Why understanding gender differences is so important in advertising and marketing to women
Bridget Brennan, 2011
In her book, ‘Why She Buys’, Bridget Brennan points out that although the differences between the way men and women see the world is the basis for jokes, books, dramas, TV shows and more … it’s not taken as seriously as it should be in our marketing departments and advertising agencies.
Brennan comments that:
‘ Considering there are only two genders in the human world and one of them does most of the shopping, it’s stunning how many companies overlook the psychology of gender, when we all know men and women look at the world very differently.’
Here’s a common scenario set out in Brennan’s book:
Top ad agency creative team, Ben and Steve have been asked to come up with an ad for canned food aimed at mums with young children. The brief is to shake up the category by positioning the product as the hippest thing on the canned food shelf – they, and the client, believe they can transform the product with their creativity.
The problem is, Ben and Steve don’t know anything about what drives the purchasing decisions of mothers, and they’re not that interested. On the surface they are, but they have no desire to go deep – they already have their own ideas about what’s cool.
Like a lot of young creatives, Ben and Steve live a bachelor lifestyle. The day-to-day life of a mum with kids is as alien to them as that of a Tibetan Monk.
Yes, they’ve read the research reports, but when it comes to developing a great creative idea, they rely on their instincts as to what’s ‘good’, creatively. And they end up with a campaign that the mostly male team at the agency and the mostly male client team think is amazing.
But it’s a masculine view of what’s amazing – because to them, a ‘masculine’ concept isn’t male, it’s ‘normal’.So, when the campaign doesn’t work, the client blames the agency and looks for another creative hot shop to deliver the illusive ‘big’ idea.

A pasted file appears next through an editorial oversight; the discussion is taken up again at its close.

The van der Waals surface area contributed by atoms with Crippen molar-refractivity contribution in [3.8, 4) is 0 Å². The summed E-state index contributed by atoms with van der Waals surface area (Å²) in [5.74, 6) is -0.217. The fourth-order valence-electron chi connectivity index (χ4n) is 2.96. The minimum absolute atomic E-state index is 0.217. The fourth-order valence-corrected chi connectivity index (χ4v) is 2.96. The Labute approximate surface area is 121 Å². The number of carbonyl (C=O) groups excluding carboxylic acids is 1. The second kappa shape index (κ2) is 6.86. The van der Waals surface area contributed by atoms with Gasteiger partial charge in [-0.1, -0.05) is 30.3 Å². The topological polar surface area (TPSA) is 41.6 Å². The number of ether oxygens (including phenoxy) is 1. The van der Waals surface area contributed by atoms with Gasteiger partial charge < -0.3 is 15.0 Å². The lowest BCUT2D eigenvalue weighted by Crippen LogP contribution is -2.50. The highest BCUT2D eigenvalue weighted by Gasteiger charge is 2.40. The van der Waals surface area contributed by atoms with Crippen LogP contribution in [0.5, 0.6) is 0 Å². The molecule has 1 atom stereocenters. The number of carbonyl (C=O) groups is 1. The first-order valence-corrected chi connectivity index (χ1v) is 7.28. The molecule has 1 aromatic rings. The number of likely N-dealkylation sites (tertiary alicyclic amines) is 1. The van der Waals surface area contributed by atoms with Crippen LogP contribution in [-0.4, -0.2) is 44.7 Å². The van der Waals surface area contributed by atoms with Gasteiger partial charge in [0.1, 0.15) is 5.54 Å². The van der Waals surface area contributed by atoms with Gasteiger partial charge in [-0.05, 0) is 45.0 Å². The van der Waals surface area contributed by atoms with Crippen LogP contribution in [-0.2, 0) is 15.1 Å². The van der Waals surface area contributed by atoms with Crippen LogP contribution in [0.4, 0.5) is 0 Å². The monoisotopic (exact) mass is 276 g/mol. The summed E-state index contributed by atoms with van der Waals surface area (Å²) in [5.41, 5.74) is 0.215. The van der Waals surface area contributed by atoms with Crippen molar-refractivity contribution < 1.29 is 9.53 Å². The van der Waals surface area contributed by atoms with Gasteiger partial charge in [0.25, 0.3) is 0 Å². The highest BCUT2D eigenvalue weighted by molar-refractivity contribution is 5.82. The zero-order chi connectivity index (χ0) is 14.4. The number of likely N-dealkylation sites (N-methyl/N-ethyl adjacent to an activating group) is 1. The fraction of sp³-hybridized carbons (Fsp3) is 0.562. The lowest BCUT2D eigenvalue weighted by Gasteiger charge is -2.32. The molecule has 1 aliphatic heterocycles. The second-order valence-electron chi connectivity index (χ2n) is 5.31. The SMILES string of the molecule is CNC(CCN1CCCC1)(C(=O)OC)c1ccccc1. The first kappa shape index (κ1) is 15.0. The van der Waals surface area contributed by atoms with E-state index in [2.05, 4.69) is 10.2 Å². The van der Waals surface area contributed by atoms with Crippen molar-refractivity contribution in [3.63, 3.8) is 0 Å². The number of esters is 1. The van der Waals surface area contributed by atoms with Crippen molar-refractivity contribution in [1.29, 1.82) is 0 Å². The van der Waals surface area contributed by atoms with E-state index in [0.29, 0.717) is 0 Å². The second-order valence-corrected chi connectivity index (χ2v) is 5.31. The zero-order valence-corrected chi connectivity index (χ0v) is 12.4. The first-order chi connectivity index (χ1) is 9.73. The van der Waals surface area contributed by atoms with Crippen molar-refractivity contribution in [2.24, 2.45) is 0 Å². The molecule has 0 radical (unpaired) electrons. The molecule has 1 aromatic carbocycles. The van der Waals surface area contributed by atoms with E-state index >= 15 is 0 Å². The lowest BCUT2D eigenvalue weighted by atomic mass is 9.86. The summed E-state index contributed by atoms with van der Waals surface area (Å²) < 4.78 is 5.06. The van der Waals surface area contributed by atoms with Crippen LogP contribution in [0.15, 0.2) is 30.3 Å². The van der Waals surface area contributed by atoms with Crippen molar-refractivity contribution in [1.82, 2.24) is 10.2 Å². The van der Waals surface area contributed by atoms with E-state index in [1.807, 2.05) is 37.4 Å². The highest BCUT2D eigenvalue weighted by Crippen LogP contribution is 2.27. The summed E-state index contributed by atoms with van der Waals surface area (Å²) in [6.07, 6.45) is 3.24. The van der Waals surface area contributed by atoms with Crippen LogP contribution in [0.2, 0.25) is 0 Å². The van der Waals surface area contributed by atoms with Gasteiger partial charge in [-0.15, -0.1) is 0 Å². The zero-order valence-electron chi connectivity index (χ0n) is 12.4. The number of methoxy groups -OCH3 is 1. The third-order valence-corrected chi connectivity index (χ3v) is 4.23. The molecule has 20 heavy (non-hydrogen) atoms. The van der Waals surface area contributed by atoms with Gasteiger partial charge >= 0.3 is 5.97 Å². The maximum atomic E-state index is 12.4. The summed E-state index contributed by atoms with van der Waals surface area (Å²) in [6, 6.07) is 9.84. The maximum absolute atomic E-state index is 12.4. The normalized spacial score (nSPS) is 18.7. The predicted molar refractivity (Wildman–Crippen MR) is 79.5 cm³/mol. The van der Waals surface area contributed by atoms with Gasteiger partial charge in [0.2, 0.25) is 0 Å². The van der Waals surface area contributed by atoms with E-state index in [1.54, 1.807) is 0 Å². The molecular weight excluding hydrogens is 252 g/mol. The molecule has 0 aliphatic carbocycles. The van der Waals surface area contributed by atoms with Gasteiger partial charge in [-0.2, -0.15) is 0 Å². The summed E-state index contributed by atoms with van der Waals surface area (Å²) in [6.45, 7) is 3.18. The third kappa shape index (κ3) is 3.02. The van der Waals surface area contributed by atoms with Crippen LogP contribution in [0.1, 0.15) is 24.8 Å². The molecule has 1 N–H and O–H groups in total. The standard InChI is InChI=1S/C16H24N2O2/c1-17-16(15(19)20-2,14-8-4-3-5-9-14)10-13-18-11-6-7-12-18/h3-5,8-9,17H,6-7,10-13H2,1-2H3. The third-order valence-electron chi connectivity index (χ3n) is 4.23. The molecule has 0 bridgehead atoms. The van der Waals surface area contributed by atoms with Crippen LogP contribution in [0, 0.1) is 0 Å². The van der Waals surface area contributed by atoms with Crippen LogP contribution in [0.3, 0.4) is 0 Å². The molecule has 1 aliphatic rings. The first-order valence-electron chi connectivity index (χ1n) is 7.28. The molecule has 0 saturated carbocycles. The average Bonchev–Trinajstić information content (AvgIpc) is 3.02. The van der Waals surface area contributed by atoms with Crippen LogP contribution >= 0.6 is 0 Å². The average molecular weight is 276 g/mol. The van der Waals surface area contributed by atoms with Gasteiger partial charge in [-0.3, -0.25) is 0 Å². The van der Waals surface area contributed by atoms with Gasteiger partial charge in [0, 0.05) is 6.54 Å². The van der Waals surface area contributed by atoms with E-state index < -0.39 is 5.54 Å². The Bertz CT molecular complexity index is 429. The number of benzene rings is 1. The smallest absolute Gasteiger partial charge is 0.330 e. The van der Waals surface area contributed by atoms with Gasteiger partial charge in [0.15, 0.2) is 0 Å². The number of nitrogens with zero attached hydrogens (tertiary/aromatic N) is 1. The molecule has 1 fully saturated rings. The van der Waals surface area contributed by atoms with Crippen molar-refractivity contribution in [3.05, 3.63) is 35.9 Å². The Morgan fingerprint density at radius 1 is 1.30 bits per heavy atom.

It will never occur to any of them that that the reason the campaign failed may have been a lack of understanding of the opposite sex.
Why men don’t get female culture
Girls are socialised differently to boys. Society expects different things from them and does its best to instil its codes of behaviour, language and values. And girls learn to love this special culture- indeed some boys, like my gay son, want to be involved in it.
But this is in no way a negative (even though, seen through a male lens it will seem it), female traits should be celebrated as positive, life-enhancing and powerful. Not, as we so often see in advertising, detrimental, as in the Snickers ‘get some nuts’ commercial featuring Mr T attacking men for exhibiting femaleness by visiting wine bars, power walking and yoga. The men were berated as a ‘disgrace to the man race.’
Men often find female culture difficult to engage with and the two genders frequently bemoan the fact that the other doesn’t understand them. Men will joke about, and take pride in the fact they can’t communicate with women – yes, even men who work in marketing!
With the two genders separated at birth, it is no surprise that special measures are needed to delve into each other’s territories.
It should also be noted that because male culture is the more dominant in our society, it’s much easier for women to make the leap into the masculine domain.
That’s because any woman who works in a male dominated business will be immersed in male values, codes and behaviours all day, every day. Many women find it easy to be ‘one of the boys’. Just look at Madmen’s Peggy Olsen as an example of a female who’s joined the boys club. It’s unlikely you’d hear a man admit to being ‘one of the girls’ unless it was a self-deprecating joke.
In our society, men are taught to repress their female tendencies – but girls can take on masculine traits with few problems. Tomboys are often celebrated – but it doesn’t ever work the other way round – so we teach our children that male is best – for men and women.
Having a woman on your team is not enough
Even if your project team, both client and agency side includes women, it’s unlikely they will be senior, decision-makers. And even if this is the case, it can be difficult for those women to subvert the male ‘norm’. Women can be reluctant to point out or defend gender differences because this only reminds them of their own difference when what they want is equality with men – or ‘sameness’.
Women work hard to become part of the male-dominant team and the last thing they want is to draw attention to their femaleness. That’s because female traits such as empathy and caring are traditionally viewed as inferior to male and better suited to a role in HR. Women who ‘harp on’ about pleasing women can be seen as ‘party poopers’ or worse, ‘Feminists’.
But an inability to acknowledge, embrace, accept and celebrate female qualities will stop both men and women winning over their female target market.